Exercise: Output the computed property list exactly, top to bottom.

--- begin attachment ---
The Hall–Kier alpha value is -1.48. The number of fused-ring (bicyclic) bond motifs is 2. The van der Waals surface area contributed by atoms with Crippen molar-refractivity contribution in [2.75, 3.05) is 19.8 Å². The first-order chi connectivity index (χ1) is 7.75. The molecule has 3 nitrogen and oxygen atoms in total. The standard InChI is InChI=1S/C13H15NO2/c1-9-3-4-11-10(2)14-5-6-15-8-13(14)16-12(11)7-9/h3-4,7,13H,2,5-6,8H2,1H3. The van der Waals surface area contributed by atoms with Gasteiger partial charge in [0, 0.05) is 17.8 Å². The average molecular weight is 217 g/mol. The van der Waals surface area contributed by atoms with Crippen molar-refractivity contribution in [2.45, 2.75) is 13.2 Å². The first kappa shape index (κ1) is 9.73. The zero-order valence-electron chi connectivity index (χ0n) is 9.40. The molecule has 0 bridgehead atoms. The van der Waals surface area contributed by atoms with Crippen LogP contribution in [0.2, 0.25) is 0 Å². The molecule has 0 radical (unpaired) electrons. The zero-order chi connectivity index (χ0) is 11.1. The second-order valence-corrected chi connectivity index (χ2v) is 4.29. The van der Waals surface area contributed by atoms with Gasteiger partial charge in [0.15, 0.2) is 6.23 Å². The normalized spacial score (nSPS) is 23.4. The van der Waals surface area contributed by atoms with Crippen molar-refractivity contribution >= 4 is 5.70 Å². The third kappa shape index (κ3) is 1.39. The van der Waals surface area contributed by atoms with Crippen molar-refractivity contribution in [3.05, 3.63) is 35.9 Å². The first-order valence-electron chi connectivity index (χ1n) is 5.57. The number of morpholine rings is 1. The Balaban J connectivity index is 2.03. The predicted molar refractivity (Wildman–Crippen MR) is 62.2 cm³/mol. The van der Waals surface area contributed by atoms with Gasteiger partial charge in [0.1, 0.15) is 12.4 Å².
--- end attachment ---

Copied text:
The Hall–Kier alpha value is -1.48. The number of fused-ring (bicyclic) bond motifs is 2. The van der Waals surface area contributed by atoms with Crippen molar-refractivity contribution in [2.75, 3.05) is 19.8 Å². The first-order chi connectivity index (χ1) is 7.75. The molecule has 3 nitrogen and oxygen atoms in total. The standard InChI is InChI=1S/C13H15NO2/c1-9-3-4-11-10(2)14-5-6-15-8-13(14)16-12(11)7-9/h3-4,7,13H,2,5-6,8H2,1H3. The van der Waals surface area contributed by atoms with Gasteiger partial charge in [0, 0.05) is 17.8 Å². The average molecular weight is 217 g/mol. The van der Waals surface area contributed by atoms with Crippen molar-refractivity contribution in [2.45, 2.75) is 13.2 Å². The first kappa shape index (κ1) is 9.73. The zero-order valence-electron chi connectivity index (χ0n) is 9.40. The molecule has 0 bridgehead atoms. The van der Waals surface area contributed by atoms with Crippen LogP contribution in [0.2, 0.25) is 0 Å². The molecule has 0 radical (unpaired) electrons. The zero-order chi connectivity index (χ0) is 11.1. The second-order valence-corrected chi connectivity index (χ2v) is 4.29. The van der Waals surface area contributed by atoms with Gasteiger partial charge in [0.15, 0.2) is 6.23 Å². The normalized spacial score (nSPS) is 23.4. The van der Waals surface area contributed by atoms with Crippen molar-refractivity contribution >= 4 is 5.70 Å². The third kappa shape index (κ3) is 1.39. The van der Waals surface area contributed by atoms with Crippen molar-refractivity contribution in [3.05, 3.63) is 35.9 Å². The first-order valence-electron chi connectivity index (χ1n) is 5.57. The number of morpholine rings is 1. The Balaban J connectivity index is 2.03. The predicted molar refractivity (Wildman–Crippen MR) is 62.2 cm³/mol. The van der Waals surface area contributed by atoms with Gasteiger partial charge in [0.1, 0.15) is 12.4 Å².